When the weather starts getting warm down in Louisiana, it’s time to break out the 10-gallon boiler pot and fire up the outdoor burner:
FLAME ON! [Don’t try this at home.]
Well, you can try a boil at home, but just use caution if you’re using an outdoor flame boiler…or if your hand spontaneously combusts.
For my husband & I’s first wedding anniversary, I decided it was high time to bust into the new potatoes I’ve been growing in my garden:
I was hoping to have “hundreds of potatoes” based on the promises of this Pinterest project, however, this is the entirety of my haul. Apparently, only certain types of potatoes grow well using the barrel method…and apparently, I didn’t plant any of those types. But here’s what I have! A large-ish bowl of some lovely lil’ potatoes.
And I dunno about you, but my absolute FAVORITE way to eat new potatoes is in a crawfish boil. However, I’m in Missouri, and I has no crawfish.
But I DO have shrimp (frozen, but domestic), and delicious Missouri-grown sweet corn.
SO…BOIL IT IS!!!
(Image pilfered from the interwebz. I do not own a crawfish pot or an outdoor burner. Nor to I regularly stir my food with lumber.)
If you’re on a sodium restriction, you should use the bag or the oil, as the dry mix is primarily made of salt. With the oil & the bag you control how much salt & how much cayenne you add.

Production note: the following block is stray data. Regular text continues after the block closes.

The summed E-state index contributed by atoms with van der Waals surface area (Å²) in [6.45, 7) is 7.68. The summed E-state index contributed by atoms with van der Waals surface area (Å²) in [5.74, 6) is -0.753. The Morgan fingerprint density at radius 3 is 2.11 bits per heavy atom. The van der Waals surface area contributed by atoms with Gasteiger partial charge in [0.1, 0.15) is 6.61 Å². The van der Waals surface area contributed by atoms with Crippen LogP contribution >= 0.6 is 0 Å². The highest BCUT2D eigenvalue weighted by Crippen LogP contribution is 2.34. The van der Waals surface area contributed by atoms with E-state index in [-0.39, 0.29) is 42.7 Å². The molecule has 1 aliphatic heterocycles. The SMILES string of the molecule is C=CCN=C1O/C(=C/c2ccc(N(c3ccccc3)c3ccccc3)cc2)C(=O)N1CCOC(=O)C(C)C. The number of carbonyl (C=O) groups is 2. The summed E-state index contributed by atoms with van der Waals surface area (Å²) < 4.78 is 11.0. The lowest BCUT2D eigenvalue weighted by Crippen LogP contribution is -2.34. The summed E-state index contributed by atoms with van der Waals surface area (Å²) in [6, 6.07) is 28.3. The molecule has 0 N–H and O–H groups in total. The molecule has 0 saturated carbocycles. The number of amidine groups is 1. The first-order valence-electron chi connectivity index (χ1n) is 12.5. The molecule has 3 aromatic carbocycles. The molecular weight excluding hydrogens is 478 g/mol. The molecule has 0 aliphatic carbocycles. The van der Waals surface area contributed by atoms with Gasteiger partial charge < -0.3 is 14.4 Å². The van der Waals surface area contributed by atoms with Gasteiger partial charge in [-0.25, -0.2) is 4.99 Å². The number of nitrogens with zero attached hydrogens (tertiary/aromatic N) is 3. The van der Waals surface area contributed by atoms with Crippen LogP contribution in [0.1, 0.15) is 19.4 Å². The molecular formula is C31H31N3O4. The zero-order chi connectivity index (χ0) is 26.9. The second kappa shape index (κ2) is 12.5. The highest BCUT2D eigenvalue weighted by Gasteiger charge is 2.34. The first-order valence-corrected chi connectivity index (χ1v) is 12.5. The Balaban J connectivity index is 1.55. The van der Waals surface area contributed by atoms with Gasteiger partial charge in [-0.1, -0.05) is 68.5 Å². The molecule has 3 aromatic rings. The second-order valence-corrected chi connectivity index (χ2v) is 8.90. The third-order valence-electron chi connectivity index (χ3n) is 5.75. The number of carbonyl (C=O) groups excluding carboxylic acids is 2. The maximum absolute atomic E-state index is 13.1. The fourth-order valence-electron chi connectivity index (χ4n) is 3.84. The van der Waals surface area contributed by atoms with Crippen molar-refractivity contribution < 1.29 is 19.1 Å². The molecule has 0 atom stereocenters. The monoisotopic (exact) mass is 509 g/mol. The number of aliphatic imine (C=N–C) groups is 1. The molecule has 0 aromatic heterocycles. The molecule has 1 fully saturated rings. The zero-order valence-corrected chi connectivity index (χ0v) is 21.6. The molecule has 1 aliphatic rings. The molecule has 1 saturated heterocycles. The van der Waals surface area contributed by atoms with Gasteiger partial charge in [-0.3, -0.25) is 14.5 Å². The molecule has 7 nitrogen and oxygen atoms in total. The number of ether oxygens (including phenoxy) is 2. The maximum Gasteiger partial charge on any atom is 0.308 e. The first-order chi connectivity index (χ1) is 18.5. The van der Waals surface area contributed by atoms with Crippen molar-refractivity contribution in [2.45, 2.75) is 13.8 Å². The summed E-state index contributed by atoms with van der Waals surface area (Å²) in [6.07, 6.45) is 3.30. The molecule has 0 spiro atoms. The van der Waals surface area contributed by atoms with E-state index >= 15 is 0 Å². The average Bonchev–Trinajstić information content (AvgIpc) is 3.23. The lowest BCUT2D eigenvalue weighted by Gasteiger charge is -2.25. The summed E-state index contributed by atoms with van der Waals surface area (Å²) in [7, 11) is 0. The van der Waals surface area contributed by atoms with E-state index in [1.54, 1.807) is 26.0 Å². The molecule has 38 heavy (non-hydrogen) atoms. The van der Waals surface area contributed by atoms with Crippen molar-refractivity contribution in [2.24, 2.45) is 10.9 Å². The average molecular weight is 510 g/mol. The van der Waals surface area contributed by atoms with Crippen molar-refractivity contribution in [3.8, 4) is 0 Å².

Since we’re not making a big batch, we don’t need a huge boil pot or an outdoor burner. I just use a big sauce pot & my stovetop.
1 lb shrimp, thawed or fresh (I prefer heads removed & deveined but with the rest of the shell on)
4 ears corn, cut in half
One big pile o’ tiny potatoes (probably about 3-4 cups worth)
1 bag crab boil
2-3 tbsp Cajun seasoning
1-2 tsp cayenne pepper, ground
Other optional items: fresh mushrooms (washed & halved), lemons (halved), onions (halved or whole if small)
Fill your pot 1/2-2/3 way with water, add your seasoning bag, corn, potatoes, seasonings, and other Optional items to the pot, and bring to a boil.
Once boiling, lower the heat to medium until the potatoes are close to done (can pierce with a fork, but not easily or doesn’t go all the way in [that’s what she said]) and then add in your shrimp. The shrimp should cook in just a few minutes, and you don’t want to overcook them.
Then drain the pot, and serve the goods in a 9x13 pan for communal eating (learning to share is important!)
(I wanted to line the pan with newspaper for a more authentic look, but we just took all the papers to the recycling center. Lesson learned.)
Feel free to shake on a little extra Cajun seasoning if needed (never necessary if you use the bag mix—you’ll be lucky to get that stuff off your fingers):
(My friend Em, at a crawfish boil circa 2007. Dem’s sum dirty hands. But a super awesome person.)
And whatever you do…please…for the love of all that’s holy…DO NOT TOUCH YOUR EYES. Unless you hate yourself and your eyes and feel like you need a good cry. Capsacin & eyeballs DO NOT MIX.
In the words of my friend JoJo, once you’re done eating, “Wash your d*mn dirty hands.”
Makes four moderate servings, or two big servings. NutriFacts are based on 4 servings.
Total Fat 2.3 g
Saturated Fat 0.5 g
Polyunsaturated Fat 1.0 g
Monounsaturated Fat 0.5 g
Cholesterol 221.0 mg
Sodium 667.4 mg
Potassium 449.3 mg
Total Carbohydrate 69.1 g
Dietary Fiber 10.4 g
Sugars 2.9 g
Protein 30.6 g